|Stem Fatigue Testing
by Damon Rinard
Note: the actual testing of stems is over with, but please feel free to criticize or make suggestions about this page. Contact
The crew at Bill Holland Cycles performed some stem fatigue testing in 1995 or so. Bill Holland kindly gave permission for me to post the results here. On this page I'll try to describe the test protocol and other interesting bits about the testing.
I have included several charts on this page. There are charts ranking stems according to fatigue life, weight, stiffness, stiffness-to-weight ratio, and fatigue-life-to-weight ratio. This information was derived from the measurements used to accomplish the fatigue testing.
The fixture used was a rigid square steel structure with a fork steerer tube welded vertically into it. For testing, each stem was mounted in the fixture's steerer tube using its own expander bolt and wedge just as it would be installed in a real fork. All stems were mounted at the indicated maximum height line.
A technician bolted a long steel bar into the stem like a straight handlebar. Weights were added to one end of the bar until a torque load of 1651 in*lbf was on the stem. Downward deflection was measured parallel to the stem's quill at a point on the bar 5 inches from the centerline of the stem.
Loading during fatigue testing for all stems was +1651, -0 in.lb. at approximately 1 cycle per second, applied to just one side of the stem.
Feel free to contact me, for clarification on testing methods, etc., but please contact Holland Cycles directly to get a brochure or place an order:
And now, here's what you've been waiting for... the test results!
In the chart below,
STEM is the stem tested.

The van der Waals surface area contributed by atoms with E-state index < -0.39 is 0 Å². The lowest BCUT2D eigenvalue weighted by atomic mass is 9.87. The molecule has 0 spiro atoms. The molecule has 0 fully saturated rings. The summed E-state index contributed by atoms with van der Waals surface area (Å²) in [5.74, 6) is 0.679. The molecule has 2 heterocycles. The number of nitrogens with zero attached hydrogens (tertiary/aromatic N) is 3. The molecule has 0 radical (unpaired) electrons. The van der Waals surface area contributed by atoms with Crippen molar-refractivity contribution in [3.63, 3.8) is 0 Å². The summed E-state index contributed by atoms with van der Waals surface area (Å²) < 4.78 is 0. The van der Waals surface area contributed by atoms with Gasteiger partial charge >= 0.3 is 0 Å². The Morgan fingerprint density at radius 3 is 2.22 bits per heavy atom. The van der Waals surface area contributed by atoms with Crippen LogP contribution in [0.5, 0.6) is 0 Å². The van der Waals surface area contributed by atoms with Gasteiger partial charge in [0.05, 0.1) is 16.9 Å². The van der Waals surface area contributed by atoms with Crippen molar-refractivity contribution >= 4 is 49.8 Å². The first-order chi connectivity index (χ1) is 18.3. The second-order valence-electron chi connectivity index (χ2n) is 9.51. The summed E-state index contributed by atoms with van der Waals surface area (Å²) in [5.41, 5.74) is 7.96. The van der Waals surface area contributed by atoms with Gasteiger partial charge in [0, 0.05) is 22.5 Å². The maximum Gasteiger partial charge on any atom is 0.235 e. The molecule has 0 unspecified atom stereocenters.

CYCLES is the number of load cycles to fatigue failure.
WEIGHT is the mass of the stem in grams.
DEFLECTION is how far, in inches, the bar moved with the 1651 in*lbf torque load applied.
ST/WT is the stiffness-to-weight ratio of each stem. It is 1000*(1/DEFLECTION)/WEIGHT, in 1000/(in*g).STEM CYCLES WEIGHT DEFLECTION ST/WT Holland, polished ti 2,323,090* 208 0.262 18.3 Holland, raw ti 1,090,440 208 0.280 17.2 3TTT Synthesis 610,500 269 0.310 12.0 Ritchey ForceLite 545,160 296 0.208 16.2 Cinelli Grammo ti 168,720 190 0.330 15.9 Litespeed ti 139,080 205 0.286 17.1 Profile TIG steel 91,200 219 0.312 14.6 *This stem did not fail. Machine was turned off after 2,323,090 cycles.
Stem Fatigue: which stems last longer?
Stem Weight: which stems are lightest?
Stem Stiffness: which stems are the stiffest?
Stem Stiffness-to-weight Ratio: which stems are the stiffest for their weight?
Stem Fatigue Life-to-Weight Ratio: which stems live the longest for their weight?
A Cinelli XA was initially included in the test, but twice during fatigue testing the stem binder bolt broke. The stem itself didn't show any kind of failure, so after replacing the bolt the test continued to failure. Later the standard loading for fatigue testing was changed, so the data for this stem is not comparable to the others.
The 3TTT Synthesis failed during the night when the expander bolt's head broke off. However, the cone did not come loose and the test continued without the expander bolt until the deflection increased dramatically. We stopped the test and removed the stem, and only then discovered a crack growing from the corner of one of the slots in the quill hidden deep inside the steerer.
Most of the other failures were cracks in the quill tube, extension tube or the weld connecting these two tubes. Here's a sampling of the notes on failure modes:Cracked in quill at bottom weld. Cracked in extension at quill. Welds polished around quill. Did not break. Cracked in quill, across weld. Cracked in quill, across weld. Quill cracked below bottom weld. Cracked along top of extension and on the compression side of quill weld. Cracked in quill, across weld. Cracked in extension at handlebar clamp. Across weld.
Thanks to the crew at Bill Holland Cycles for permission to post this data.
Note from John Allen: certain stems are prone to early failure due to outright defective design or manufacture. See examples in a photo gallery and a Web page.
Copyright © 1995-2001
Last Updated: by Harriet Fell